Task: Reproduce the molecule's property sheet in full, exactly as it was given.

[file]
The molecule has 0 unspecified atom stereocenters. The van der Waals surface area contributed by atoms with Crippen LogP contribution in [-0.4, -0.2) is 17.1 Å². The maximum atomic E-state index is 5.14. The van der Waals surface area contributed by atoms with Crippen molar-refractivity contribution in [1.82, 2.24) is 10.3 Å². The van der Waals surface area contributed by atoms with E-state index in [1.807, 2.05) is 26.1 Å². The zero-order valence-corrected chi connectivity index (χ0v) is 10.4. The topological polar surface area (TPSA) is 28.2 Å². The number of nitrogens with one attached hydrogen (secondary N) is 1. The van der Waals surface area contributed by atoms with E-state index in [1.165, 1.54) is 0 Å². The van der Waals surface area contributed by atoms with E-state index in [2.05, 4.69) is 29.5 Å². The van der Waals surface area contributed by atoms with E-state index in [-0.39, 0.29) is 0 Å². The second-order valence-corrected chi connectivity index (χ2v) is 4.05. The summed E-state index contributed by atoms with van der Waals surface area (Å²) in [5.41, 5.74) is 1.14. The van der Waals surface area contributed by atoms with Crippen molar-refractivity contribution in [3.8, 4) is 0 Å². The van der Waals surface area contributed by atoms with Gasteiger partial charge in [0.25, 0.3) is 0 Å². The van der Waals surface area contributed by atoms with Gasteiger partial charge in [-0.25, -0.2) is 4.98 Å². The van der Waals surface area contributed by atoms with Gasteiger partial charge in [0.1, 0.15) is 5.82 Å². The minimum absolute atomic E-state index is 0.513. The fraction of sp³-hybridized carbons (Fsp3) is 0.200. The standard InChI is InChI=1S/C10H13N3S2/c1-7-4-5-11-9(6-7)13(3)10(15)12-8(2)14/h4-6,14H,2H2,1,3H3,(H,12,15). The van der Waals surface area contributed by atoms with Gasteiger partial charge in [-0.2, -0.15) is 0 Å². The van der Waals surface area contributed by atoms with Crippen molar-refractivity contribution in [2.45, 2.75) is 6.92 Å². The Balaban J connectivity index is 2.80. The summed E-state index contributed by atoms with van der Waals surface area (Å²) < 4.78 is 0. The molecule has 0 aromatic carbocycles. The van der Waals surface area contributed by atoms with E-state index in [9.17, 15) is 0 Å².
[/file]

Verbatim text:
The molecule has 0 unspecified atom stereocenters. The van der Waals surface area contributed by atoms with Crippen LogP contribution in [-0.4, -0.2) is 17.1 Å². The maximum atomic E-state index is 5.14. The van der Waals surface area contributed by atoms with Crippen molar-refractivity contribution in [1.82, 2.24) is 10.3 Å². The van der Waals surface area contributed by atoms with E-state index in [1.807, 2.05) is 26.1 Å². The zero-order valence-corrected chi connectivity index (χ0v) is 10.4. The topological polar surface area (TPSA) is 28.2 Å². The number of nitrogens with one attached hydrogen (secondary N) is 1. The van der Waals surface area contributed by atoms with E-state index in [1.165, 1.54) is 0 Å². The van der Waals surface area contributed by atoms with E-state index in [2.05, 4.69) is 29.5 Å². The van der Waals surface area contributed by atoms with E-state index in [-0.39, 0.29) is 0 Å². The second-order valence-corrected chi connectivity index (χ2v) is 4.05. The summed E-state index contributed by atoms with van der Waals surface area (Å²) in [5.41, 5.74) is 1.14. The van der Waals surface area contributed by atoms with Crippen molar-refractivity contribution in [3.8, 4) is 0 Å². The van der Waals surface area contributed by atoms with Gasteiger partial charge in [0.25, 0.3) is 0 Å². The van der Waals surface area contributed by atoms with Gasteiger partial charge in [-0.25, -0.2) is 4.98 Å². The van der Waals surface area contributed by atoms with Gasteiger partial charge in [0.1, 0.15) is 5.82 Å². The minimum absolute atomic E-state index is 0.513. The fraction of sp³-hybridized carbons (Fsp3) is 0.200. The standard InChI is InChI=1S/C10H13N3S2/c1-7-4-5-11-9(6-7)13(3)10(15)12-8(2)14/h4-6,14H,2H2,1,3H3,(H,12,15). The van der Waals surface area contributed by atoms with Gasteiger partial charge in [-0.2, -0.15) is 0 Å². The van der Waals surface area contributed by atoms with Crippen molar-refractivity contribution in [2.45, 2.75) is 6.92 Å². The Balaban J connectivity index is 2.80. The summed E-state index contributed by atoms with van der Waals surface area (Å²) < 4.78 is 0. The molecule has 0 aromatic carbocycles. The van der Waals surface area contributed by atoms with E-state index in [9.17, 15) is 0 Å².